That's quite a few names for the same thing. Below are some recipes for both Cray and Crawfish.
Here's a zoological tidbit about Crayfish:
It is a matter of common information that a number of our streams and rivulets harbour small animals, rarely more than three or four inches long, which are very similar to little lobsters, except that they are usually of a dull, greenish or brownish colour, generally diversified with pale yellow on the under side of the body, and sometimes with red on the limbs. In rare cases, their general hue may be red or blue. These are "crayfishes," and they cannot possibly be mistaken for any other inhabitants of our fresh waters.
Caavpisn (Salad of).*—Boil crayfish as usual, take them from the shells, put them into a salad-howl with anchovies, artichoke hottoms, and seasoned like other salads.
Caavpisn Soup.—Put some eels, flounders, &c. into cold water, set them on the fire, and when near hoiling, skim, and add to it onions, carrots, parsley, and whole pepper. Take ahout fifty crayfish, and having taken them from their shells, put them into the fish hroth, also the small claws and tails, finely pounded; let them hoil for an hour, then strain it off; add some crusts of hread, and the spawn of a lohster pounded.
Caavpisn Soup.—Boil six whitings, and a large eel, with as much water as will just cover them; skim them clean, and put in whole pepper, mace, ginger, parsley, an onion, a little thyme, and three cloves l hoil them to a mash. Pick fifty crayfish, pound the shells, and a small roll, hut first hoil them with a little water, vinegar, salt, and herhs; put this liquor over the shells, on a sieve; then pour the other soup clear from the sediment; chop a lohster, and add this to it, with a quart of good heef gravy; and also the tails of the crayfish, and some flour and hutter, and season according to your taste.
CRAYFISH (Bisque of).—Take ahout fifty or sixty crayfish, stew them in a little water, with carrots, onions, parsley, thyme, hay leaves, salt, and pepper, for half an hour, then drain, and take them out of their shells; and having laid aside thirty of the tails whole, pound the remainder of the meat with the hreasts of two roast fowls, the crumhs of two French rolls, previously soaked in rich hroth, and the yolks of three hard eggs. Boil the shells in a little hroth, and, with the liquor, dilute the pounded meat, and ruh the whole through a silk sieve. lioil a piirt and a half of cream, keep it stirring, and pour on the soup; season it, and add the coral of a lohster pounded, and mixed with a little hroth; set the whole on the fire, hut do not let it hoil. When quite done, pour it into the tureen on some previously soaked hread,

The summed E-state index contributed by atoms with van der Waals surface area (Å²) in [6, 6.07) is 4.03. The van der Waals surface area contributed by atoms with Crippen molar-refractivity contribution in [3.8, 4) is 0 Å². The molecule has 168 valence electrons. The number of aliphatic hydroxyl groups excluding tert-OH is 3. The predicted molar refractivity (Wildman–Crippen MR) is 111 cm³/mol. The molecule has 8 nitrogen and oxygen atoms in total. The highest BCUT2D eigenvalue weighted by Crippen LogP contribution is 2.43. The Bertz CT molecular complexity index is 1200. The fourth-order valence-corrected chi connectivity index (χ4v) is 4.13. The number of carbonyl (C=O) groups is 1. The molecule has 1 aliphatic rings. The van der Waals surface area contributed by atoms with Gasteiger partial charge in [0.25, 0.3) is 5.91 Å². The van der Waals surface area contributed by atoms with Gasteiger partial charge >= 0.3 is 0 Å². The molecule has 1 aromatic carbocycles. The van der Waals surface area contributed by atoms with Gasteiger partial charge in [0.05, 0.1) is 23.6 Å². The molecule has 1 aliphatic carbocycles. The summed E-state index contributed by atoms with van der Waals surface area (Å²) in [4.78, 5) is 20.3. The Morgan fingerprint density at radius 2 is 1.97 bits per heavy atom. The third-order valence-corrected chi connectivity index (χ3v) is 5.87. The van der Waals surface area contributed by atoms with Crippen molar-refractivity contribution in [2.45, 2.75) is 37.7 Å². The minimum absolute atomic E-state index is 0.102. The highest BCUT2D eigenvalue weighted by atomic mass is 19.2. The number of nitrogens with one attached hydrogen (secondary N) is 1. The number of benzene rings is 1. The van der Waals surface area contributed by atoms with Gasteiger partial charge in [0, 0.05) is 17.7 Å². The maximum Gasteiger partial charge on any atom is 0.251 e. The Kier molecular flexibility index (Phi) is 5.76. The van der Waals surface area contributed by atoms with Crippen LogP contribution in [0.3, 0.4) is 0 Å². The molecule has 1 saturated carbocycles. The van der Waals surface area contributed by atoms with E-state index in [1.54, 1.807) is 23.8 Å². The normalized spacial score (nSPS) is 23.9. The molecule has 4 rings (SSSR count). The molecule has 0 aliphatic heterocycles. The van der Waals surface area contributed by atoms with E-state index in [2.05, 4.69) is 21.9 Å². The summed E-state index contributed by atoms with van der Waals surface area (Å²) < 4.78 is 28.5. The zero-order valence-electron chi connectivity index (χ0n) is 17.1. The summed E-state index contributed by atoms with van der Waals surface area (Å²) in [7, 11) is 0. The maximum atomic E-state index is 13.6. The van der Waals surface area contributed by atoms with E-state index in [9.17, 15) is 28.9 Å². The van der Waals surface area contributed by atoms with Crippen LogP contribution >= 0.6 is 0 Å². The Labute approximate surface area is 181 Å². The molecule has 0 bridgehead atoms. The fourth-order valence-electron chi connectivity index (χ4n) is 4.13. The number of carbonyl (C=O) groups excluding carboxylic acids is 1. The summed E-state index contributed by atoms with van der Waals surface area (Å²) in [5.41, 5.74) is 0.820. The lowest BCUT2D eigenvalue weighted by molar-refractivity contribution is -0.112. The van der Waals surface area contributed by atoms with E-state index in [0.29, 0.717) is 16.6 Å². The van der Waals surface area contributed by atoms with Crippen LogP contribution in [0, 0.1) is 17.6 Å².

and put the tails which were reserved, on the soup, and serve it hot.
To boil crawfish, make a court bouillon with water, salt, whole pepper, vinegar, parsley, green onions, bay-leaf, and mace; when the water boils throw in the crawfish, let them boil not more than fifteen minutes: they may be served plain in the second course, dished on a napkin.
Ecrevisse a, la Poulet.
Pick out the tails of crawfish that have been boiled as above, trim the thick end of the ragged part, then take two or three spoonsful of bechamel (No. 7), stir it over the fire till it boils, mix in a little chopped parsley, a few drops of lemon juice, throw in the crawfish, thicken the sauce with the yolks of two eggs, and a spoonful of cream. The crawfish may be served in a volau-vent, or a casserole.